Elon Musk's SpaceX denies blame as spy satellite fails
- Author: Douglas Reid Jan 11, 2018,
Jan 11, 2018, 0:26
The Falcon's first stage reportedly completed its job, lifting the rocket off the pad and toward space, then separated and landed back at Cape Canaveral, but it's the second stage, which propels the satellite into orbit, that is being questioned as information on it is minimal considering the secrecy surrounding the flight.
A view of the launch of launch the classified intelligence satellite, code-named Zuma, in Cape Canaveral, Florida.
Shotwell said in her Tuesday statement that the company "does not anticipate any impact on the upcoming launch schedule" at the end of the month since the data reviewed so far "indicates that no design, operational or other changes are needed".
Company President Gwynne Shotwell said the Falcon 9 rocket "did everything correctly" Sunday night and suggestions otherwise are "categorically false".
A highly classified U.S. spy satellite was reportedly lost in a failed SpaceX mission in Florida.
SpaceX televised the launch and landing of the first stage, but did not provide coverage of the second stage firing or orbital insertion of the satellite, as it often does, because of the classified nature of the mission.
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It's not clear how many flights have been affected but the departure board is a sea of red and yellow cancellations and delays. Following the storm, passengers were kept on planes and waited hours to retrieve luggage as flights were delayed and canceled.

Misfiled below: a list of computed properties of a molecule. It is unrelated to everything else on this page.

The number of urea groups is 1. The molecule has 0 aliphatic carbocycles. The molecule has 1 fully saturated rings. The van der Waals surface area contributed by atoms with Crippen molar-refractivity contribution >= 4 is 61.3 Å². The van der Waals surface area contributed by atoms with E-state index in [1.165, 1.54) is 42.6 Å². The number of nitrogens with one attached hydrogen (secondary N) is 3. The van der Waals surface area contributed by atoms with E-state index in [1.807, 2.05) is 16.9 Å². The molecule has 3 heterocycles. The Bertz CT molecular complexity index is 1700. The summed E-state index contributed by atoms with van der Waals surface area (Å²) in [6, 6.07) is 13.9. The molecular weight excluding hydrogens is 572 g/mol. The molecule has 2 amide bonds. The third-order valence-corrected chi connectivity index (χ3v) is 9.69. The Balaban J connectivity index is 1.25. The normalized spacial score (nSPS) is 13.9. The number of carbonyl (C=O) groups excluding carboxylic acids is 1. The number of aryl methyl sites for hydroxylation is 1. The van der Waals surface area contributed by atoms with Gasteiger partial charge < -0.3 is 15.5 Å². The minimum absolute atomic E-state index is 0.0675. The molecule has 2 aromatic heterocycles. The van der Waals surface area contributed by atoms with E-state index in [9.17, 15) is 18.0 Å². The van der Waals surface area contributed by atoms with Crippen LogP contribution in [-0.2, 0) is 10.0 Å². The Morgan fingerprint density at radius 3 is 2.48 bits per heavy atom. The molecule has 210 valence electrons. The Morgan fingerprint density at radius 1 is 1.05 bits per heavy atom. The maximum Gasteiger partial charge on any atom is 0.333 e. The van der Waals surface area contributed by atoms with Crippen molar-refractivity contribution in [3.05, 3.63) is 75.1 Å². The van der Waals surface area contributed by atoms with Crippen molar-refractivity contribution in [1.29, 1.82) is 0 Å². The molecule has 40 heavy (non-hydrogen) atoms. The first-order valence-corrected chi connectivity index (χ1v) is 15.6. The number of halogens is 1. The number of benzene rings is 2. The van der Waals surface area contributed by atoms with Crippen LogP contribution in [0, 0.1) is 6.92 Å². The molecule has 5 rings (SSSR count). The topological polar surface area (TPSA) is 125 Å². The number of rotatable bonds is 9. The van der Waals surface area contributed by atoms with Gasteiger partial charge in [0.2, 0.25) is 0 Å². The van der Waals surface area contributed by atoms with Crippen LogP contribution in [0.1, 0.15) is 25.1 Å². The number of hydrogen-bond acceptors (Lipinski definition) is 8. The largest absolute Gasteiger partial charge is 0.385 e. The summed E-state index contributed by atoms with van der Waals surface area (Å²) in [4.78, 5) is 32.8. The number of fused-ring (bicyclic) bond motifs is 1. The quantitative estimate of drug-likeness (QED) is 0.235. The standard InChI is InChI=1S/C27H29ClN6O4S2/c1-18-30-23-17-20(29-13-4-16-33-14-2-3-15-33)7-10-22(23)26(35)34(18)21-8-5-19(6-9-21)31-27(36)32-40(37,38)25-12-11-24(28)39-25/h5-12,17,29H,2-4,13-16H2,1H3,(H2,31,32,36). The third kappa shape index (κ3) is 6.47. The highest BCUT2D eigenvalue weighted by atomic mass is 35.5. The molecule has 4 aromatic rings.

On its website, SpaceX says it has more than 70 upcoming missions on its launch manifest, which could take several years.
As word spread on Monday that something may have happened to the Zuma satellite, SpaceX maintained that nothing went wrong with its Falcon 9 rocket, saying a review of the data showed it "performed nominally".
While the Falcon 9 had the Zuma satellite, the Falcon heavy will have an interesting payload of its own: SpaceX CEO Elon Musk's personal Tesla Roadster.
The secretive nature of the Zuma payload makes reliable details about the mission hard to come by or verify. "We can not discuss classified programs".
According to a source, the satellite did not reach the designated altitude and instead, fell back down, along with the expended second stage of the SpaceX rocket. SpaceX, along with Boeing Co, also has a contract with NASA to fly astronauts to the International Space Station as part of the "Commercial Crew" program, with the first crucial test flight scheduled for the second quarter. "National security payloads are a very important potential market for SpaceX".
But Marco Caceres, senior space analyst at Teal Group, said SpaceX's cheaper launch costs and faster turnarounds for missions will still probably work in its favor with the Air Force, even if the Zuma mission were determined to be a launch failure. The company's spokesman Lon Rains said, "This is a classified mission".
A U.S. official and two congressional aides, all familiar with the launch, said on condition of anonymity that the second-stage of SpaceX's Falcon 9 booster rocket failed. The thrust its 27 engines can produce is equivalent to 18 Boeing ( BA ) 747s and makes it two times more powerful than any other rocket operating today, according to SpaceX.